As a general guide, reference is made especially to the techniques of Weisberger et al. , - Intracavitary use is indicated in the presence of pleural, peritoneal, or pericardial effusion due to metastatic tumors. Local therapy with nitrogen mustard is used only when malignant cells are demonstrated in the effusion. Intracavitary injection is not recommended when the accumulated fluid is chylous in nature, since results are likely to be poor.

Paracentesis is first performed with most of the fluid being removed from the pleural or peritoneal cavity. The intracavitary use of MUSTARGEN may exert at least some of its effect through production of a chemical poudrage. Therefore, the removal of excess fluid allows the drug to more easily contact the peritoneal and pleural linings. For intrapleural or intrapericardial injection nitrogen mustard is introduced directly through the thoracentesis needle. For intraperitoneal injection it is given through a rubber catheter inserted into the trocar used for paracentesis or through a No. 18 gauge needle inserted at another site. This drug should be injected slowly, with frequent aspiration to ensure that a free flow of fluid is present. If fluid cannot be aspirated, pain and necrosis due to injection of solution outside the cavity may occur. , - Free flow of fluid also is necessary to prevent injection into a loculated pocket and to ensure adequate dissemination of nitrogen mustard.

The usual dose of nitrogen mustard for intracavitary injection is 0.4 mg/kg of body weight, though 0.2 mg/kg (or 10 to 20 mg) has been used by the intrapericardial route. , - The solution is prepared, as previously described for intravenous injection, by adding 10 mL of Sterile Water for Injection or 10 mL of 0.9% Sodium Chloride Injection to the vial containing 10 mg of mechlorethamine hydrochloride. (Amounts of diluent of 50 to 100 mL of normal saline have also been used. , ) The position of the patient should be changed every 5 to 10 minutes for an hour after injection to obtain more uniform distribution of the drug throughout the serous cavity. The remaining fluid may be removed from the pleural or peritoneal cavity by paracentesis 24 to 36 hours later. The patient should be followed carefully by clinical and x-ray examination to detect reaccumulation of fluid.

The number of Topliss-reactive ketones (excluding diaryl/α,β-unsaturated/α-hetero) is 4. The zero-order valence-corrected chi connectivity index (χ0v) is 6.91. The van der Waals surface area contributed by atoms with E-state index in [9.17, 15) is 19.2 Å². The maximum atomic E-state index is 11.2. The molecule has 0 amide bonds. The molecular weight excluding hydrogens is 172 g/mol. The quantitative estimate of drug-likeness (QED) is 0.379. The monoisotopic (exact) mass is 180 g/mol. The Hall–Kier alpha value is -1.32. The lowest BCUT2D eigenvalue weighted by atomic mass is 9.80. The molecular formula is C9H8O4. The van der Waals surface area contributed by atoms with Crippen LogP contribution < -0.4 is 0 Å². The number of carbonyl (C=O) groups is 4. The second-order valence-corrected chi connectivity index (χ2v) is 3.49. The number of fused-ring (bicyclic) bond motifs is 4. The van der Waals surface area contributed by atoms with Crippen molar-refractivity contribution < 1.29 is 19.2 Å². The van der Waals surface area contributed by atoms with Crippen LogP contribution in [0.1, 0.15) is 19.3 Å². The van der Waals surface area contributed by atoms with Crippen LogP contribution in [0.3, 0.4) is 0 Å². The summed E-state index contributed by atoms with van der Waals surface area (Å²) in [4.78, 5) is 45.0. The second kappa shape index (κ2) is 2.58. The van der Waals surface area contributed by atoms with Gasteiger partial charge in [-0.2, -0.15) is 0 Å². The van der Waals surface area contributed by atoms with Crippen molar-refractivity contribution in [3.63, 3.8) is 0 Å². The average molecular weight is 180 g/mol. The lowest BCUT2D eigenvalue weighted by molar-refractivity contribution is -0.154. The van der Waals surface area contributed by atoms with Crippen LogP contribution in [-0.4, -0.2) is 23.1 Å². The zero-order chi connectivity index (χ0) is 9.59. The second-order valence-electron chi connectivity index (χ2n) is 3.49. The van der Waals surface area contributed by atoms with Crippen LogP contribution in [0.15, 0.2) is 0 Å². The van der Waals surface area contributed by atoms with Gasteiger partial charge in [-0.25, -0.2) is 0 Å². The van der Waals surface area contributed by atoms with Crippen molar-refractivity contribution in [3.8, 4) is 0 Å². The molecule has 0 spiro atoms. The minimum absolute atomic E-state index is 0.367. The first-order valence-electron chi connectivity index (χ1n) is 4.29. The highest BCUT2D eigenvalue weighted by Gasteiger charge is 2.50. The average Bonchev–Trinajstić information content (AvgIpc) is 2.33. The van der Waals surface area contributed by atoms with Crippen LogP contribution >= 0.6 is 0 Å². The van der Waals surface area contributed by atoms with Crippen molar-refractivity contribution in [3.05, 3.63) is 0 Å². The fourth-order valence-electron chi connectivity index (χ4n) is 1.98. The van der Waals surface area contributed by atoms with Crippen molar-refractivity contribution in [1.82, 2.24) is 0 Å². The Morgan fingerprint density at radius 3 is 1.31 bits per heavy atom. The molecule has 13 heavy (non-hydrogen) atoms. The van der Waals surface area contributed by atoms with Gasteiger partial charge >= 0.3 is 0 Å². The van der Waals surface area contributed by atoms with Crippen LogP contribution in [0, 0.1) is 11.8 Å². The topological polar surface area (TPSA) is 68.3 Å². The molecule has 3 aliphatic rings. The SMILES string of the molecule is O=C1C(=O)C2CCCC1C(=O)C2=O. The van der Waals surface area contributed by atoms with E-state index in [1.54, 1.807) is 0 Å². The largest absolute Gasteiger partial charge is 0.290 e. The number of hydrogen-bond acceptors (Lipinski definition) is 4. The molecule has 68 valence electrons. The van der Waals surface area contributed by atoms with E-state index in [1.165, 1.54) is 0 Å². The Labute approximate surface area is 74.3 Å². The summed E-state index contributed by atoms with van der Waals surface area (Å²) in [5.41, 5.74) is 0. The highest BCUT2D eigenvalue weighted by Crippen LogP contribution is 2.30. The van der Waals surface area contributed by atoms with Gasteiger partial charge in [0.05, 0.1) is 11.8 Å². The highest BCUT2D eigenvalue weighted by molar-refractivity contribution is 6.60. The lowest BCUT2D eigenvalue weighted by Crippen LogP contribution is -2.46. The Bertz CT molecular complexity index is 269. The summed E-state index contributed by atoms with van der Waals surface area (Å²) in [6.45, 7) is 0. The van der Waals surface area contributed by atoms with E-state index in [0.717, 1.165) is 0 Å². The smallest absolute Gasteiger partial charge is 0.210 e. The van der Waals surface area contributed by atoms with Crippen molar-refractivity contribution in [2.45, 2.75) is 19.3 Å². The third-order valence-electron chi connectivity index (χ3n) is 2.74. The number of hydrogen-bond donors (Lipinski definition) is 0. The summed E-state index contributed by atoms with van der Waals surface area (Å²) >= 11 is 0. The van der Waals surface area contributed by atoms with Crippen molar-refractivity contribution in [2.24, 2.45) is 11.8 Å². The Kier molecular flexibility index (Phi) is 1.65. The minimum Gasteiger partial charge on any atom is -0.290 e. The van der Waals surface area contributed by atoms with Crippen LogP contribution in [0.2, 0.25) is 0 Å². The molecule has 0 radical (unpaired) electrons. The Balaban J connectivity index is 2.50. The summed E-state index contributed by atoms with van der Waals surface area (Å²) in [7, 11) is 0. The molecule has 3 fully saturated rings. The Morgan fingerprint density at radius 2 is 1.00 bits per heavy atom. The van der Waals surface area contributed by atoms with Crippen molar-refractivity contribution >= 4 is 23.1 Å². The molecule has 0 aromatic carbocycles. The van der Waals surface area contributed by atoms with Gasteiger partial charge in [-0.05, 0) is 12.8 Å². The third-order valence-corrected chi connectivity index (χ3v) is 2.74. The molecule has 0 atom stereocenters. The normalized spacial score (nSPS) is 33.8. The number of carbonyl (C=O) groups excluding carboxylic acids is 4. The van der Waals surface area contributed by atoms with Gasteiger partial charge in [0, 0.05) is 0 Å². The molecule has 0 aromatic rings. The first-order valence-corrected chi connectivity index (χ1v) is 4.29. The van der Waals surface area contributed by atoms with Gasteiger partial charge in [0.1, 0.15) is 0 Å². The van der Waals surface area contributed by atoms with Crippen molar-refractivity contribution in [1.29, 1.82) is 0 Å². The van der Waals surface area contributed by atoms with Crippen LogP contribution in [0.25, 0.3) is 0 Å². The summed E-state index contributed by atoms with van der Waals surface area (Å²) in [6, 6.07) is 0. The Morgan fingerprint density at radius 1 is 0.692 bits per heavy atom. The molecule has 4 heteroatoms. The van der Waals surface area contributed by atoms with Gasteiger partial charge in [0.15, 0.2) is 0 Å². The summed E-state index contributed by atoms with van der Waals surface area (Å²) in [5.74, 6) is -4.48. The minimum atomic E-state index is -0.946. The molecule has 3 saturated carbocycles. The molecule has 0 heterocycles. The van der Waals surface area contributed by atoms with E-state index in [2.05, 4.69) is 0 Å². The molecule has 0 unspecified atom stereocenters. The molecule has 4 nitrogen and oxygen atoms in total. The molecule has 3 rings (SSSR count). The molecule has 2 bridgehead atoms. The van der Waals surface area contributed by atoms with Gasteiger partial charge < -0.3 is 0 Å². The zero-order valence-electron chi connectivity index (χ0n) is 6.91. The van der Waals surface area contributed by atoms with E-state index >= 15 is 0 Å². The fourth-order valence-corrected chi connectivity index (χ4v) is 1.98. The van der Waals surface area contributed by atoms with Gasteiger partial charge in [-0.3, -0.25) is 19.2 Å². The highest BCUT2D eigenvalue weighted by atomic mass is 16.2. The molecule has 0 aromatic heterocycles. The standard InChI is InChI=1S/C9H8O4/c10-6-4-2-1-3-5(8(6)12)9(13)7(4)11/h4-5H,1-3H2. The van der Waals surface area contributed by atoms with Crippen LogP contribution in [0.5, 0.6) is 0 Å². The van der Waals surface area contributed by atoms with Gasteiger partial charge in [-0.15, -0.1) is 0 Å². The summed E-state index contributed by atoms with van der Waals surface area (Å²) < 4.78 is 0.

Pain occurs rarely with intrapleural use; it is common with intraperitoneal injection and is often associated with nausea, vomiting, and diarrhea of 2 to 3 days duration. Transient cardiac irregularities may occur with intrapericardial injection. Death, possibly accelerated by nitrogen mustard, has been reported following the use of this agent by the intracavitary route. Although absorption of MUSTARGEN when given by the intracavitary route is probably not complete because of its rapid deactivation by body fluids, the systemic effect is unpredictable. The acute side effects such as nausea and vomiting are usually mild. Bone marrow depression is generally milder than when the drug is given intravenously. Care should be taken to avoid use by the intracavitary route when other agents which may suppress bone marrow function are being used systemically.

Neutralization of Equipment and Unused Solution:


What interacts with Mustargen?

The use of MUSTARGEN is contraindicated in the presence of known infectious diseases and in patients who have had previous anaphylactic reactions to MUSTARGEN.



What are the warnings of Mustargen?

Cyclobenzaprine HCl may enhance the effects of alcohol, barbiturates, and other CNS depressants.

As nitrogen mustard therapy may contribute to extensive and rapid development of amyloidosis, it should be used only if foci of acute and chronic suppurative inflammation are absent.

Usage in Pregnancy:


What are the precautions of Mustargen?

General:

HIGHLY TOXIC

Because of the toxicity of MUSTARGEN, and the unpleasant side effects following its use, the potential risk and discomfort from the use of this drug in patients with inoperable neoplasms or in the terminal stage of the disease must be balanced against the limited gain obtainable. These gains will vary with the nature and the status of the disease under treatment. The routine use of MUSTARGEN in all cases of widely disseminated neoplasms is to be discouraged.